Lies are not unknown in diplomacy, but Donald Trump is blazing a new trail. He is exploring whether lying can be the central organising principle of a foreign policy.
Mr Trump's most recent lie was a doozy. On December 6, he announced that he was breaking with two decades of United States presidential policy by recognising Jerusalem as Israel's capital and moving the US embassy there. He also said the move was "not intended, in any way, to reflect a departure from our strong commitment to facilitate a lasting peace agreement".
The move triggered outrage across the Middle East, turmoil and criticism that continue to this day. It has led the Palestinians to refuse to meet US vice president Mike Pence on his upcoming visit. It has provoked condemnation from America's allies and from the 14 other members of the UN Security Council besides the US.
Perhaps this unrest would be warranted if it were part of a greater strategy, if there were a clear plan. As Thomas Friedman of The New York Times noted, perhaps it would have been worthwhile if the US had gained something in exchange for the recognition.
But there is no strategy. There were no gains. There was only violence and a message to the Palestinians and the rest of the world that the US was incapable of playing the role of honest broker in advancing the long-sought goal of a solution to the Israeli-Palestinian conflict.
But it is worse than that because none of what Mr Trump said was actually true. In other words, the setbacks that the region and US standing in the region have just incurred were for nothing. They were all just part of an empty political stunt.
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This became apparent very rapidly. Within hours of the announcement of Mr Trump’s decision, the president, like his recent predecessors, signed a waiver postponing the US move another six months. Then the state department announced that it would not acknowledge in official documents that those born in Jerusalem were actually born in Israel. Following that, beleaguered US secretary of state Rex Tillerson announced that the embassy move would not happen for a long time and certainly not in 2018.
With the US president's future in real doubt and the potential for the 2018 US congressional elections to tip the balance in one or both houses of Congress from the Republicans to the Democrats, saying something won't happen until after 2018 is like saying it might never happen. And indeed, there are plenty of reasons to believe that Trump, just like previous presidents, will continue to kick the can down the road for the remainder of his presidency (especially as the job security of his most active pro-Israel adviser, son-in-law Jared Kushner, increasingly seems in jeopardy).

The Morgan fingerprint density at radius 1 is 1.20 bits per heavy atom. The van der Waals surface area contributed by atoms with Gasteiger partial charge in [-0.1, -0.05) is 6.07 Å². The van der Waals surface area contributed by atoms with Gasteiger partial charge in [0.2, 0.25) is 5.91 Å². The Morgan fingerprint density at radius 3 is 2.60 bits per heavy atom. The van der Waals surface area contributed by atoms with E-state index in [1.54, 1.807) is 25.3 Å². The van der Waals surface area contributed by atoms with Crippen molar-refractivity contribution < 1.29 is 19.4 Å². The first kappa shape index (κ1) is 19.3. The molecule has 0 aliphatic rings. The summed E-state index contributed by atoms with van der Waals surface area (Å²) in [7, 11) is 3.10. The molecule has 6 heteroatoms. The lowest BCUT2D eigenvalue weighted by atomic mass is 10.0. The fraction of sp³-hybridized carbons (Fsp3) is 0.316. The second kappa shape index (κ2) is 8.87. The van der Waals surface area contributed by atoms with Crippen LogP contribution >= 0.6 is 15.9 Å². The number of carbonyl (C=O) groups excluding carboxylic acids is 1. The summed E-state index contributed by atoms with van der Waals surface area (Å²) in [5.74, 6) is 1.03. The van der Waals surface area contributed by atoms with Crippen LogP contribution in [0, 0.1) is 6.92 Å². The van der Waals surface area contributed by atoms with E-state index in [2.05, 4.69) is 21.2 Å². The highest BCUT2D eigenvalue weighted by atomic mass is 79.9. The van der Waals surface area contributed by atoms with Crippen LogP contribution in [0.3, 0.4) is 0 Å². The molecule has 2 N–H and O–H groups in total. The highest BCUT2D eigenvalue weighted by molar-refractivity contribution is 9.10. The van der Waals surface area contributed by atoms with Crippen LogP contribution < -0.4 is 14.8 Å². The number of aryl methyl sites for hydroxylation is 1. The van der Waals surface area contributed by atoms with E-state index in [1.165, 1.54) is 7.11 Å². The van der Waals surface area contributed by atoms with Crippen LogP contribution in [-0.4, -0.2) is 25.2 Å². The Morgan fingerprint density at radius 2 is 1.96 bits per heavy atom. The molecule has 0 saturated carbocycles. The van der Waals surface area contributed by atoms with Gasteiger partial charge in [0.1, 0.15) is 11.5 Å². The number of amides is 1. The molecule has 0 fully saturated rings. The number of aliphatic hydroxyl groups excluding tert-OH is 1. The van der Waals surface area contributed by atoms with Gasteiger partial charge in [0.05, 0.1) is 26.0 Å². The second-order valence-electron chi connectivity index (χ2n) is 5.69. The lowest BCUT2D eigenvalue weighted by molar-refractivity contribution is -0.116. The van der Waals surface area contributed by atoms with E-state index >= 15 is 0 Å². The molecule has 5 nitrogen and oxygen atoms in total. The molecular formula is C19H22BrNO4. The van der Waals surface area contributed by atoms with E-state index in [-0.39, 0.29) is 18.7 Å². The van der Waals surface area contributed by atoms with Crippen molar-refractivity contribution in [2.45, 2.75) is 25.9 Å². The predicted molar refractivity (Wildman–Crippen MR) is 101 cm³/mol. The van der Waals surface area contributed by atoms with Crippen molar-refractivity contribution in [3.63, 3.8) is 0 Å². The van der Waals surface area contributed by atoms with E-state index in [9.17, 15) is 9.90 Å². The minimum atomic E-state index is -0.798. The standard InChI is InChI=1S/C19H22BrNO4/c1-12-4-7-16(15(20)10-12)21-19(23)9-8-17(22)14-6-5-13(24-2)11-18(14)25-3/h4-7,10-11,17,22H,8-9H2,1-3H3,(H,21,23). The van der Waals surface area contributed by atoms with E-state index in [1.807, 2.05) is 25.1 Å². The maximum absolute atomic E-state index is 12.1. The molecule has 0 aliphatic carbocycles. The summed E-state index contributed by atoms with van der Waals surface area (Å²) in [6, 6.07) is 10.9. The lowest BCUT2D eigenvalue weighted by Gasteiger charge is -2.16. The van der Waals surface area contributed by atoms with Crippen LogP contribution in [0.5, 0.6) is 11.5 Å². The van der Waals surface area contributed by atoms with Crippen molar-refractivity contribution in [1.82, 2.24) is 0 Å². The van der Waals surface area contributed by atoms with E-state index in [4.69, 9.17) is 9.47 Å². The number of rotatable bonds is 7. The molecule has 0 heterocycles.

So, the break with past presidents was a lie. The announcement of a move was a lie. And most disturbingly, of course, the assertion that there was a "strong commitment to facilitate a lasting peace agreement" was also a lie. It had to be because there is no sign of such a commitment, no strategy, no progress and no rationale by which revealing a bias can be seen as evidence of such a commitment.
By lying about all these other things and inflaming the Arab world, Mr Trump will soon be revealed to the hard-right supporters of Israel in his political base (the audience for whom this charade was intended) and his counterpart in the Israeli government to have been all talk and no action.
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Some in the US see this as part of another disturbing pattern, one in which the president offers up high profile – and often extreme – policy pronouncements that cabinet agencies then either ignore or try to undo, such as his threats of war with North Korea. This reveals another essential lie of the Trump presidency, the one in which he asserts he is "the only one who matters". Actually, as the world is increasingly discovering, if the words of the US government (Trump's) and its actions are disconnected, the words become meaningless.
This is not true in every area. On trade deals, for example, Mr Trump's rhetoric has translated into damaging action by the US. But take the Paris climate accord. It is still unclear whether the US is out or whether it even can be. On Russia, the president talks one kind of relationship but the US Congress seeks another. Who will prevail here is also unclear.
In diplomacy, of course, words matter. Mr Trump’s lies and overstatements about issues of war and peace, alliances and the international system, his power and the US government’s plans all have major consequences, but beware. The words themselves do not mean what you might think. And sometimes, seemingly as a matter of policy, they mean the opposite of what they seem to be saying.
David Rothkopf is CEO of The Rothkopf Group, senior fellow at the Johns Hopkins School of Advanced International Studies, a visiting scholar at the Carnegie Endowment for International Peace and most recently author of The Great Questions of Tomorrow